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Amazon Abandons Plans for New York Headquarters

Responding to a growing backlash, Amazon is officially abandoning its plans to build a new base of operations in New York. The company had planned to split its second headquarters, dubbed “HQ2,” between New York and Northern Virginia. On Thursday, Amazon said it wouldn’t be looking for an alternative location for the now-abandoned New York campus.

“After much thought and deliberation, we’ve decided not to move forward with our plans to build a headquarters for Amazon in Long Island City, Queens,” the company said in a statement. “We do not intend to reopen the HQ2 search at this time. We will proceed as planned in Northern Virginia and Nashville, and we will continue to hire and grow across our 17 corporate offices and tech hubs in the U.S. and Canada.”

Amazon had faced scrutiny for receiving over $3 billion in tax and other incentives, and was heavily courted by state officials while it went through a public application process for its HQ2 location. At one point, New York governor Andrew Cuomo even suggested that he would change his name to “Amazon Cuomo” to win the company’s contract. However, the deal was opposed by a number of local politicians, as well as high-profile progressive Democrats including representative Alexandria Ocasio-Cortez, who celebrated the company’s decision with a tweet:

On Thursday, Amazon blamed officials for torpedoing its plans. “While polls show that 70% of New Yorkers support our plans and investment, a number of state and local politicians have made it clear that they oppose our presence and will not work with us to build the type of relationships that are required to go forward with the project we and many others envisioned in Long Island City,” the company said in its statement.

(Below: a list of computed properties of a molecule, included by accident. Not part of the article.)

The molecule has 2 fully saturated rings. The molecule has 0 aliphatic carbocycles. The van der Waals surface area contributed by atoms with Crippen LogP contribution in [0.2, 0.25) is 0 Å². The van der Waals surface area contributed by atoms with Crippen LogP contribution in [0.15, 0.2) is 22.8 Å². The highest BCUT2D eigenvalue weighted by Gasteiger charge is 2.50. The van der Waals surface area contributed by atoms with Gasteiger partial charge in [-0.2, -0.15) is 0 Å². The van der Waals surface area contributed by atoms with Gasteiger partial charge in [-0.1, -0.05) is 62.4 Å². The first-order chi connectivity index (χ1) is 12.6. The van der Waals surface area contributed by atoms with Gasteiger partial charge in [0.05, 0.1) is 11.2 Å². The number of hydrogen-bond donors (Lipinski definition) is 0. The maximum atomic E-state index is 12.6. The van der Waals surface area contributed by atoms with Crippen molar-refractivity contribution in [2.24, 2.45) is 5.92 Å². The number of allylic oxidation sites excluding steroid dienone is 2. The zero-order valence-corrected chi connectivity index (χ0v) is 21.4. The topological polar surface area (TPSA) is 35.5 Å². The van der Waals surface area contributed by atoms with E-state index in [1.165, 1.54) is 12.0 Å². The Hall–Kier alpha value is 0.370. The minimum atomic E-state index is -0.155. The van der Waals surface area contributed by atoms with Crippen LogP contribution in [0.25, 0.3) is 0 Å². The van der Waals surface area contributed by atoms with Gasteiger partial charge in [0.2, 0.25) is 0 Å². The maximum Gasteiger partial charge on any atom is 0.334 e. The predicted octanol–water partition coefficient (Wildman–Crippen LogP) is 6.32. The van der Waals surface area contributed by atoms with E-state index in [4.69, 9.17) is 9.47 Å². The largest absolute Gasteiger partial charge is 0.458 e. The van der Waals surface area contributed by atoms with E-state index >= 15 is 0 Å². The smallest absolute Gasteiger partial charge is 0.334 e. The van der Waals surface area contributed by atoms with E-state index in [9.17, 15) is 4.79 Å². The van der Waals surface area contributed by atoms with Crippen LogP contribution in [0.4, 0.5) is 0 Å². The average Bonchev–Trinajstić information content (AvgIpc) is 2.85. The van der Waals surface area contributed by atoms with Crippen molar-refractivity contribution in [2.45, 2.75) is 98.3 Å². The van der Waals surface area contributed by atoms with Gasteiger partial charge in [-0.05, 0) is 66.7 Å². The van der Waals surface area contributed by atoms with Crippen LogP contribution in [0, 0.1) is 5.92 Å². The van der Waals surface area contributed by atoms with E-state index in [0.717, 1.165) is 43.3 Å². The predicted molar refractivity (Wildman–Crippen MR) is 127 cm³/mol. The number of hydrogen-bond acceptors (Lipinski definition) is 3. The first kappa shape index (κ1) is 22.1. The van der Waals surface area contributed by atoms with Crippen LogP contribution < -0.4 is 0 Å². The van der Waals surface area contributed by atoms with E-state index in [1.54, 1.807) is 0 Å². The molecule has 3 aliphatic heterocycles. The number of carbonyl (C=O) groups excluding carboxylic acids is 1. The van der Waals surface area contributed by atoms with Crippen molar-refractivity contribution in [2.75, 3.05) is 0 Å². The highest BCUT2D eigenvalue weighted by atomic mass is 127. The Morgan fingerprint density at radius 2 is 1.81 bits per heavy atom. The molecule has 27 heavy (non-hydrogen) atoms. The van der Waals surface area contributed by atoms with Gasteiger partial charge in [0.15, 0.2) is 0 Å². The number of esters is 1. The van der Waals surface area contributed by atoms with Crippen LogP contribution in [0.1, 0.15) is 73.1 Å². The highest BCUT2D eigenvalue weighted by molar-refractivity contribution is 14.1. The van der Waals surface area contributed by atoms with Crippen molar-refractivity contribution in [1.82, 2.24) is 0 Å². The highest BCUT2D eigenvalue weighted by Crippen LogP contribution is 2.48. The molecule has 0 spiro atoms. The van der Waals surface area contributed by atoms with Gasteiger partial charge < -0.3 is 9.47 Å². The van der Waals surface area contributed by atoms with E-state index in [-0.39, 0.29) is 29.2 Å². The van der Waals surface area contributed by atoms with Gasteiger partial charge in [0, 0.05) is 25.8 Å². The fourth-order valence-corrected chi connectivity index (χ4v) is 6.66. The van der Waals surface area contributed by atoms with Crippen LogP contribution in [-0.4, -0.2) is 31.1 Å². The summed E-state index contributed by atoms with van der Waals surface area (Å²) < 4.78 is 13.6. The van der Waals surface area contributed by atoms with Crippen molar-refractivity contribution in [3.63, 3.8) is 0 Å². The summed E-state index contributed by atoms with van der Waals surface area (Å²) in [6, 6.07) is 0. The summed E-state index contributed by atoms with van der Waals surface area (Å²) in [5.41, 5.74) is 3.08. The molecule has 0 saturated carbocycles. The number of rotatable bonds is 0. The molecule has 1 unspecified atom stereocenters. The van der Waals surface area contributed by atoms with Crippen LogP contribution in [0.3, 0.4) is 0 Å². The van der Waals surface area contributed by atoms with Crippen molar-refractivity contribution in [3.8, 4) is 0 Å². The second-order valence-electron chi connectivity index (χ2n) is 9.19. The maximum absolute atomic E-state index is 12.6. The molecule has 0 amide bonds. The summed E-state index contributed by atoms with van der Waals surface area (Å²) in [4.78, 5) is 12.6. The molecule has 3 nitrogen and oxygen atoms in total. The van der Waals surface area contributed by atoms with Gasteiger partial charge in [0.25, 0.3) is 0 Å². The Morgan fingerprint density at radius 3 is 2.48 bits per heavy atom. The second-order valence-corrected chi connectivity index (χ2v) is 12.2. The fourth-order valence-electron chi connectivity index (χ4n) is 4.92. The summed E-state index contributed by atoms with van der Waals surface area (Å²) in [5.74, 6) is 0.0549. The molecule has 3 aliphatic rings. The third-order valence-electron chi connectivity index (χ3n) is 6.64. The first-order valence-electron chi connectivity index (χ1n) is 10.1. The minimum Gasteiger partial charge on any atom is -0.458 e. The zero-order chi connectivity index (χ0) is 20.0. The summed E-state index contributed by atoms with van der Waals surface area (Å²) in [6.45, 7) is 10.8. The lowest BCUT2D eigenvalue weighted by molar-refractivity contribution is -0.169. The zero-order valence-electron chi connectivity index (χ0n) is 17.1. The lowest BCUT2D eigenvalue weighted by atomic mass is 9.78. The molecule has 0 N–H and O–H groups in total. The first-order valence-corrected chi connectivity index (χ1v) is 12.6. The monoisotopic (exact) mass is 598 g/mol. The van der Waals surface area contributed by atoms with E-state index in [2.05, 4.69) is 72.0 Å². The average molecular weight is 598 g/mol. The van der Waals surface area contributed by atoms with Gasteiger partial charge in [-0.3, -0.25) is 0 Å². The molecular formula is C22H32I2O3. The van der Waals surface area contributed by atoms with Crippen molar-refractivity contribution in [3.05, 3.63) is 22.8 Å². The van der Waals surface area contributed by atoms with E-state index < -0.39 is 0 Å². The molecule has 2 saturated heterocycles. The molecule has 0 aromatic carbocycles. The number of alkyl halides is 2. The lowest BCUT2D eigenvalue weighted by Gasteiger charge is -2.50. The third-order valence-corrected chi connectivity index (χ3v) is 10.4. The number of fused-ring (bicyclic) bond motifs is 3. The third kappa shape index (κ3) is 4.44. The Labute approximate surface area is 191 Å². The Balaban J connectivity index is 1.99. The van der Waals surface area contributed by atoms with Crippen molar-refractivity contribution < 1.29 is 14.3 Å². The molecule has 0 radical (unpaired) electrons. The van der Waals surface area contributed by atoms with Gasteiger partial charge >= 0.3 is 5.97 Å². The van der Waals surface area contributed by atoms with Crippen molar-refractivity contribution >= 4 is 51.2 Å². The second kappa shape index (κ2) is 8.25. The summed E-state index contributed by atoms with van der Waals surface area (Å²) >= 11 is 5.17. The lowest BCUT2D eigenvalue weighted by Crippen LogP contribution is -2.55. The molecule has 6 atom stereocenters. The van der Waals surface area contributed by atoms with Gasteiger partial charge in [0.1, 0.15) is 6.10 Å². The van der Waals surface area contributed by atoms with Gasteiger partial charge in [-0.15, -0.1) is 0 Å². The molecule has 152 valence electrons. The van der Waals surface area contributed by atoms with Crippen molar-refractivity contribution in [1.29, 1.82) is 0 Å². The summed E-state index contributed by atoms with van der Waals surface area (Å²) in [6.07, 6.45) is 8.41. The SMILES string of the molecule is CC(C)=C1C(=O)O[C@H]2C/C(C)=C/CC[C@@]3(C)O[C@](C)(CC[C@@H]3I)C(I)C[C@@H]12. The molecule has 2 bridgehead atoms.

Amazon also said that it wasn’t going to give up on New York altogether: “There are currently over 5,000 Amazon employees in Brooklyn, Manhattan, and Staten Island, and we plan to continue growing these teams.”

Amazon’s primary headquarters has been in Seattle ever since the company was founded in 1994. The company had called for a public application process to build its second headquarter, and got over 200 cities to participate, with many offering lucrative tax incentives to attract the e-commerce giant.

The company announced a decision to split HQ2 between Northern Virginia and New York in November, and at the time suggested that it would create as many as 25,000 jobs in each location.

Jimmy Van Bramer, the New York City Council member who represents the area in Queens, was among the loudest voices opposing the headquarters deal, on the grounds that the state should not be handing tax breaks to one of the world’s largest corporations.

Like Ocasio-Cortez, Van Bramer also raised concerns about Amazon’s track record in dealing with unions and in what they perceived to be a lack of hard commitments from Amazon to invest in infrastructure and services in Long Island City and environs. And they faulted Cuomo for negotiating the deal in secret without input from Queens legislators.

“Defeating an unprecedented act of corporate welfare is a triumph that should change the way we do economic development deals in our city & state forever,” Van Bramer wrote on Twitter after Amazon announced its decision.

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